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San Jose Sharks right wing Devin Setoguchi (L) celebrates his game-winning goal with team-mate Ryane Clowe during overtime of Game 3 of the NHL Western Conference semi-finals hockey game against the Detroit Red Wings in Detroit, Michigan May 4, 2011. REUTERS/Rebecca Cook

Rebecca Cook/Reuters

It was moments after the San Jose Sharks had escaped with their playoff lives in a memorable seven-game series against the Detroit Red Wings, and Ryane Clowe was sitting at his locker, pondering the task that lay ahead.

He missed the sixth game of the series with an undisclosed upper-body injury and his availability for the deciding game Thursday was in question right up to puck-drop. But the team's leading postseason scorer was there. And afterward, seemed no worse for wear.

Clowe is a big-bodied catalyst for the new-and-improved Sharks and, along with rookie Logan Couture, provides the sort of offensive depth that wasn't there before when all the pressure to produce fell on the Big Three - Joe Thornton, Patrick Marleau and Dany Heatley. And while Thornton had an excellent series against the Red Wings, Marleau was held off the scoresheet until the final period of the final game and Heatley was simply a complementary player on the Clowe-Couture line.

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Increased depth is the primary reason the Sharks believe this year will be different from all the others, when their Stanley Cup runs would grind to a halt in the conference final. It happened last year, at the hands of the Chicago Blackhawks in four games.

"Maturity," Clowe said, when asked what was different about the Sharks, circa 2011. "Last year, even though we lost to Chicago, we felt we made a good step there. This year, I think the first thing everybody points to as a difference is our depth. I feel like we've got real good depth - and you need depth against that team - that and leadership. In the big games, you like your best players to be your best players and I like what's happened in the first two series."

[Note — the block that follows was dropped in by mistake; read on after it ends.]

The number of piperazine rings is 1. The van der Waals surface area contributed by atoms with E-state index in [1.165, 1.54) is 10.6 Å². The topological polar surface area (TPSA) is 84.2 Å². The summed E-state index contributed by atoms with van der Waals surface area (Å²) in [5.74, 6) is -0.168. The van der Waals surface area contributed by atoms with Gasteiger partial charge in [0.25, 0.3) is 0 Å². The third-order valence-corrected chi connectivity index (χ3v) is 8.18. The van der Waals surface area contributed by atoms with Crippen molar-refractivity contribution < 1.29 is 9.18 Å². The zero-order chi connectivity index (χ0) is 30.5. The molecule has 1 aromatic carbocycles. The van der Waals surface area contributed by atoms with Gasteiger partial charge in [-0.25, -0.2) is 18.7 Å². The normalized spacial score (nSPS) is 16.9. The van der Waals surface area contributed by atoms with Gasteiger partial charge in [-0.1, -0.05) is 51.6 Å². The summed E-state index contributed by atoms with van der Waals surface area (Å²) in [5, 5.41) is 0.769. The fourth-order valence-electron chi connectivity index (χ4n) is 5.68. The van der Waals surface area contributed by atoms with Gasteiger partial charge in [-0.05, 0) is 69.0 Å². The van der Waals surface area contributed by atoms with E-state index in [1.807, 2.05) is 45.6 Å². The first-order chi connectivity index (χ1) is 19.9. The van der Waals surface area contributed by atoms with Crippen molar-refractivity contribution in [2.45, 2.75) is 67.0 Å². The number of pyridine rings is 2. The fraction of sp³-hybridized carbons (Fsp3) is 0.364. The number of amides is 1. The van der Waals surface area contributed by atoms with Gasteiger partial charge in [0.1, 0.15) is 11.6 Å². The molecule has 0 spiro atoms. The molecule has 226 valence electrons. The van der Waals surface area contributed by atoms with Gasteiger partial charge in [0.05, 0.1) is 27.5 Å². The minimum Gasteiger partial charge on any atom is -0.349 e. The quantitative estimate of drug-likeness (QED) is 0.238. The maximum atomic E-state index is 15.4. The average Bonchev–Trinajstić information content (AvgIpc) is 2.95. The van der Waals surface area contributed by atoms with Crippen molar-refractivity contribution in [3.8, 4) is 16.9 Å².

The Sharks met Friday, but didn't practice, to review the game plan against their next opponent, the Vancouver Canucks. Head coach Todd McLellan suggested the challenge would be slightly different from the one they faced against Detroit.

"They're a more physical team," McLellan said. "They're more about running over you and then getting the puck. When you get to this stage, the goaltenders are all elite. Obviously, [Vancouver's Roberto]Luongo has really found his game. They have some depth on their team. They have four lines that they're comfortable with and will continue to roll. They also have a lot of confidence.

"Every one of the teams now that's in the final four has had to play a seven-game series, so anybody coming through that has got to feel pretty good about their game because they've all experienced it."